By CHIDI OBINECHE
In life, there is no hedging on what could catapult one to a roaring limelight. Some embrace it through ingenuity, sports, business, politics or social acclaim. Others hit the star lines by acts of stupidity, indiscretions, victimizations or victimized or even plain banality. Kumapayi has struck stardom in his sinecure post as the Rivers State Sector Commander of the Federal Road Safety Commission, FRSC, not for excellence in the performance of his duties in reducing road accidents, not for platitudes or accolades from a grateful public or high official of state, but for perfunctory overzealousness and crass inanity, same reason most members of the public are at daggers drawn with FRSC on and off the roads.
Kumapayi may have come to terms that life is too short to have boring hair, and pronto set off a hair cutting parade where female officers with long hairs beyond the collar had them cut in the most humiliating style and without recourse to their dignity, save for the corps’ Code of Conduct. He tended to demonstrate by his action that life isn’t perfect, but your hair can be; that in the words of Coco Chanel, a woman who cuts her hair is about to change her life. It was a great hair day, which resonated with the feeling that everything goes with short hair, that natural hair means knowing the true definition of beauty. And this brazen singular act brings to the fore the dreary conducts of officers in uniforms, even with nondescript status who always go over the moon in incendiary braggadocios with people.
Kumapayi has cut the edge of the nation’s psyche, the deeper consciousness of brawling dirt. He may have learnt the wrong ropes from Alfred Diette Spiff, a former military governor of Rivers State who scored the bull’s eye in 1971 by shaving the hair of a journalist. The magnum opus is the poise, the élan with which the officer organized the infamous hair day. He swooped on the unsuspecting ladies in grand swiftness never allowing a muffled cry or alibi. A query or suspension from duty for flouting work place regulations was not in his calculation. Kumapayi, has shown that not all champions are serious all the time. He may have been reading some jungle books and the anatomy of discipline in jungle land. It’s not just all stuff that gets into the history scrolls. Not even if it is a hero story of a kind.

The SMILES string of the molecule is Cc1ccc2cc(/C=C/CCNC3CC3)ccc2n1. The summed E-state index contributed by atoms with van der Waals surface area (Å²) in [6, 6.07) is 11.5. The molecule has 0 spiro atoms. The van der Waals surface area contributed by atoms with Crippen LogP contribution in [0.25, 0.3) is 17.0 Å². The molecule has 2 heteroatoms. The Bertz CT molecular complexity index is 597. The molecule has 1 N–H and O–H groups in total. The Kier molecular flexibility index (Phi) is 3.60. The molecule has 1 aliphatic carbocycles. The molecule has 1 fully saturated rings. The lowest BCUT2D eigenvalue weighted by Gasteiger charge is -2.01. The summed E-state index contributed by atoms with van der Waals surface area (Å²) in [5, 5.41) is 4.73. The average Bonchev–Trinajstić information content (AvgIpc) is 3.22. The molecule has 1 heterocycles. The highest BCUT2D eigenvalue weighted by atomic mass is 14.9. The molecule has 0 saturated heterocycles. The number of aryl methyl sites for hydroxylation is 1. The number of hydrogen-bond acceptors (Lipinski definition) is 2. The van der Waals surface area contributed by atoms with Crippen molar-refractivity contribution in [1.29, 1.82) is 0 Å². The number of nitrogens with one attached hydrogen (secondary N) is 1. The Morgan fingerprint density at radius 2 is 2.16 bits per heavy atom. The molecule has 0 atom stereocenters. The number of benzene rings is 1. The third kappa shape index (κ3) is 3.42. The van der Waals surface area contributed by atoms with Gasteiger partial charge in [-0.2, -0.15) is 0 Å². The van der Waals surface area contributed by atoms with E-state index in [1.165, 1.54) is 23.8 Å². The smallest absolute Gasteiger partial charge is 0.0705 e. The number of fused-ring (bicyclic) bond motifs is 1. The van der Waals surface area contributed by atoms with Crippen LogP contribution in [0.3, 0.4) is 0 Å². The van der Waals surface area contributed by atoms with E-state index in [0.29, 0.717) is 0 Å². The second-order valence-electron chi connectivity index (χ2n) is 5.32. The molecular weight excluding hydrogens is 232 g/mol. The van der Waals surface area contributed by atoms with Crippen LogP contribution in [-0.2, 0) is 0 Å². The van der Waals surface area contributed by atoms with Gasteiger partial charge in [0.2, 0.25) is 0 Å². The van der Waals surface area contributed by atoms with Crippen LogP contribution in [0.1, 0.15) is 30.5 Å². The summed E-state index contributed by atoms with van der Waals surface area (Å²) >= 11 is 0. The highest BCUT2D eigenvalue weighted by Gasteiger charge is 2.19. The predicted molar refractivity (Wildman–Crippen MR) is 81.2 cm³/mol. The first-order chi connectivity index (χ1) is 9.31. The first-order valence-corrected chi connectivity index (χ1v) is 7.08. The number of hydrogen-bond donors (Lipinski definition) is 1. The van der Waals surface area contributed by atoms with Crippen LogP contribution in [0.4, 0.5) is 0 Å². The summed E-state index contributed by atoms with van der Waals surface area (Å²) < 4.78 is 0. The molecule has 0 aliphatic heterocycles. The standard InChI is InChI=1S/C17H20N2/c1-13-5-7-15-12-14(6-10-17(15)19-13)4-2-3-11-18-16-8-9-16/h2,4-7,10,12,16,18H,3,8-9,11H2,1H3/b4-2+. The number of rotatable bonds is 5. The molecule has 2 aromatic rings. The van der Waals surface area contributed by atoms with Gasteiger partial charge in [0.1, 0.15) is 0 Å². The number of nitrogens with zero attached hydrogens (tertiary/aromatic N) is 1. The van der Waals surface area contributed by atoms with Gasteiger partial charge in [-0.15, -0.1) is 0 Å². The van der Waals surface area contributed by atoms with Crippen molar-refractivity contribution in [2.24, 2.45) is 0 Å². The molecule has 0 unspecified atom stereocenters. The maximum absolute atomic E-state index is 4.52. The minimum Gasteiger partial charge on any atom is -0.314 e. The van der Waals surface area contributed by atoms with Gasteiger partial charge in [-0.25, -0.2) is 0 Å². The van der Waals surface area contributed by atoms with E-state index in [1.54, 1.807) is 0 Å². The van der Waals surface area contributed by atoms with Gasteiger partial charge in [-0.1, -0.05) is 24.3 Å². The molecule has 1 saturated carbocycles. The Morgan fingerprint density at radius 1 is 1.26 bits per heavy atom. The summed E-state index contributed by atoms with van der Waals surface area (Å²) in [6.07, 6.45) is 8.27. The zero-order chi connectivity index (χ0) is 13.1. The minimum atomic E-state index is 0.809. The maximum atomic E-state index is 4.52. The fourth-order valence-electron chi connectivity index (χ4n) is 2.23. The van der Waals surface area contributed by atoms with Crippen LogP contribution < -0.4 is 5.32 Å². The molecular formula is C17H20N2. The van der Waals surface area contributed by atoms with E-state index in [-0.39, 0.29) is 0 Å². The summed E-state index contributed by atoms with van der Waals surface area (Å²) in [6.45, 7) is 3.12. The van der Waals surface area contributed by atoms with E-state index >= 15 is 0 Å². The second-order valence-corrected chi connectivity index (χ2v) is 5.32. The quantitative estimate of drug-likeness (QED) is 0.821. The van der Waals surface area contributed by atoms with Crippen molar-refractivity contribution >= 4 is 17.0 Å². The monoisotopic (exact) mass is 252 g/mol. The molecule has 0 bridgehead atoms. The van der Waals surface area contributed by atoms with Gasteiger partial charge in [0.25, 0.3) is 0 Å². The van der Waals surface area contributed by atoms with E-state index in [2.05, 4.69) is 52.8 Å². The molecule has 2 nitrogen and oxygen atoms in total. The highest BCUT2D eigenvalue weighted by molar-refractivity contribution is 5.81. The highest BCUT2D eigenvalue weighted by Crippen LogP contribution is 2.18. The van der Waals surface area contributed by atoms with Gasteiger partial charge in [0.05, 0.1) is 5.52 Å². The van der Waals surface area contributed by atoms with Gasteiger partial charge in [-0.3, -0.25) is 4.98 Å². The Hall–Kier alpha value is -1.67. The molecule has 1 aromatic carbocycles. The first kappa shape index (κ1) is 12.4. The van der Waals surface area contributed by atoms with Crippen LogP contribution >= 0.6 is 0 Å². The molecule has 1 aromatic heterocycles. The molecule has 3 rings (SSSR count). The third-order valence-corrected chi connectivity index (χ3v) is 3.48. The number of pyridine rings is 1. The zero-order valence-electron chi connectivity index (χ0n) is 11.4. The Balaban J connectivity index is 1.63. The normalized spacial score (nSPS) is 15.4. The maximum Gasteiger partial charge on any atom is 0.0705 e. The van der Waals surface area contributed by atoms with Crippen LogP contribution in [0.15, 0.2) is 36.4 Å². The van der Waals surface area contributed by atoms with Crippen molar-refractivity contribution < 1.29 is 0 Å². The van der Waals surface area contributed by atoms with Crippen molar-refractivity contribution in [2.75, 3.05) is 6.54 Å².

In trying to apply his own arcane kind of discipline sans engaging laid down corporate procedures, Kumapayi apparently tried to put into practice George Washington’s eternal words on discipline “as the soul of an army, which makes small numbers formidable; procures success to the weak, and esteem to all.” But he went overboard forgetting that discipline must come through liberty and that nobody can be disciplined only when he or she has been rendered as artificially silent as a mute and as immovable as a paralytic. The victim becomes annihilated, not disciplined. In all his efforts, the disciplinarian only churned out an elemental odour, raw and crude, an offensive, almost rancid, sensual and strong infringement of rights, a vague disturbance, and a trouble.
The Sector Commander assumed office in Rivers state on July 29, 2015. Until his posting to the state, he was the deputy provost officer in the Corps Provosts Office, FRSC National Headquarters, Abuja. He had before now served as Sector Commander, Imo State Sector Command, Sector and Zonal head of operations, Sokoto Sector Command and Lagos zone, which comprises Lagos and Ogun sector commands. He had also served as Head of Section, Administration and Human Resources, National Headquarters, Abuja. He holds a Bachelor of Science degree in Geography from the University of Ado Ekiti, Ekiti State and is married with children. On assumption of duty, he read the riot act to the management and staff of the command and the motoring public in Rivers State, stating his major goals, which include working with relevant stakeholders in road transport management in decongesting the chaotic traffic situation in Port Harcourt and its environs.